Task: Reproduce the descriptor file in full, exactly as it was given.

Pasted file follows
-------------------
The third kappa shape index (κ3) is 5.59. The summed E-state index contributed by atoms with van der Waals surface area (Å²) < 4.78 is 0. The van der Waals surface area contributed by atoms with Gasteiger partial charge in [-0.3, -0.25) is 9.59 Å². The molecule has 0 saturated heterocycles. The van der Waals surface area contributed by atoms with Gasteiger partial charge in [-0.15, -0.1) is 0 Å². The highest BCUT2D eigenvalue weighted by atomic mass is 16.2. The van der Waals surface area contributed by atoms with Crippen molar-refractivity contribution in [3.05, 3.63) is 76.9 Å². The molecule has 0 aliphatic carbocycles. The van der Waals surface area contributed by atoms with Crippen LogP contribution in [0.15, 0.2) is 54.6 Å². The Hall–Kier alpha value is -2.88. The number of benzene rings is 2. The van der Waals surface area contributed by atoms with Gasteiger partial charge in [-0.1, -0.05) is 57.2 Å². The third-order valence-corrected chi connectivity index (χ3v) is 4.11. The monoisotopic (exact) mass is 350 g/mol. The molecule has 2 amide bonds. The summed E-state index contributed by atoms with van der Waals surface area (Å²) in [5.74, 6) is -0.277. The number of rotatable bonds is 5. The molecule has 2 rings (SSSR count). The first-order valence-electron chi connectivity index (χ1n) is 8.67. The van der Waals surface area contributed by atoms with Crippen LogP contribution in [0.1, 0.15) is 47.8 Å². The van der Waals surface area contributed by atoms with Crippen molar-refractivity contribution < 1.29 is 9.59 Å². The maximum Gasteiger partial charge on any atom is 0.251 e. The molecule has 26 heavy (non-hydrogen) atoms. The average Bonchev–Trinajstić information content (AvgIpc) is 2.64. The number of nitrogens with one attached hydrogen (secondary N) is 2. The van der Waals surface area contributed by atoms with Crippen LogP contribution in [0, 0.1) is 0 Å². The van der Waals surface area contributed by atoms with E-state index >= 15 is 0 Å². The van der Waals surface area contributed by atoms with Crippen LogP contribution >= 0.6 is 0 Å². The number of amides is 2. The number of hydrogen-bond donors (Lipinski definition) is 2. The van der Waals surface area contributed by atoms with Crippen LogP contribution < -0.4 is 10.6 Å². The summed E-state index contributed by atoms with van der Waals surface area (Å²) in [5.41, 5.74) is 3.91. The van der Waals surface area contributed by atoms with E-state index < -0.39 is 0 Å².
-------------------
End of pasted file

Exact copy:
The third kappa shape index (κ3) is 5.59. The summed E-state index contributed by atoms with van der Waals surface area (Å²) < 4.78 is 0. The van der Waals surface area contributed by atoms with Gasteiger partial charge in [-0.3, -0.25) is 9.59 Å². The molecule has 0 saturated heterocycles. The van der Waals surface area contributed by atoms with Gasteiger partial charge in [-0.15, -0.1) is 0 Å². The highest BCUT2D eigenvalue weighted by atomic mass is 16.2. The van der Waals surface area contributed by atoms with Crippen molar-refractivity contribution in [3.05, 3.63) is 76.9 Å². The molecule has 0 aliphatic carbocycles. The van der Waals surface area contributed by atoms with Crippen LogP contribution in [0.15, 0.2) is 54.6 Å². The Hall–Kier alpha value is -2.88. The number of benzene rings is 2. The van der Waals surface area contributed by atoms with Gasteiger partial charge in [-0.1, -0.05) is 57.2 Å². The third-order valence-corrected chi connectivity index (χ3v) is 4.11. The monoisotopic (exact) mass is 350 g/mol. The molecule has 2 amide bonds. The summed E-state index contributed by atoms with van der Waals surface area (Å²) in [5.74, 6) is -0.277. The number of rotatable bonds is 5. The molecule has 2 rings (SSSR count). The first-order valence-electron chi connectivity index (χ1n) is 8.67. The van der Waals surface area contributed by atoms with Crippen LogP contribution in [0.1, 0.15) is 47.8 Å². The van der Waals surface area contributed by atoms with Crippen molar-refractivity contribution < 1.29 is 9.59 Å². The maximum Gasteiger partial charge on any atom is 0.251 e. The molecule has 26 heavy (non-hydrogen) atoms. The average Bonchev–Trinajstić information content (AvgIpc) is 2.64. The number of nitrogens with one attached hydrogen (secondary N) is 2. The van der Waals surface area contributed by atoms with Crippen LogP contribution in [0, 0.1) is 0 Å². The van der Waals surface area contributed by atoms with E-state index >= 15 is 0 Å². The van der Waals surface area contributed by atoms with Crippen LogP contribution >= 0.6 is 0 Å². The number of amides is 2. The number of hydrogen-bond donors (Lipinski definition) is 2. The van der Waals surface area contributed by atoms with Crippen LogP contribution < -0.4 is 10.6 Å². The summed E-state index contributed by atoms with van der Waals surface area (Å²) in [5.41, 5.74) is 3.91. The van der Waals surface area contributed by atoms with E-state index < -0.39 is 0 Å².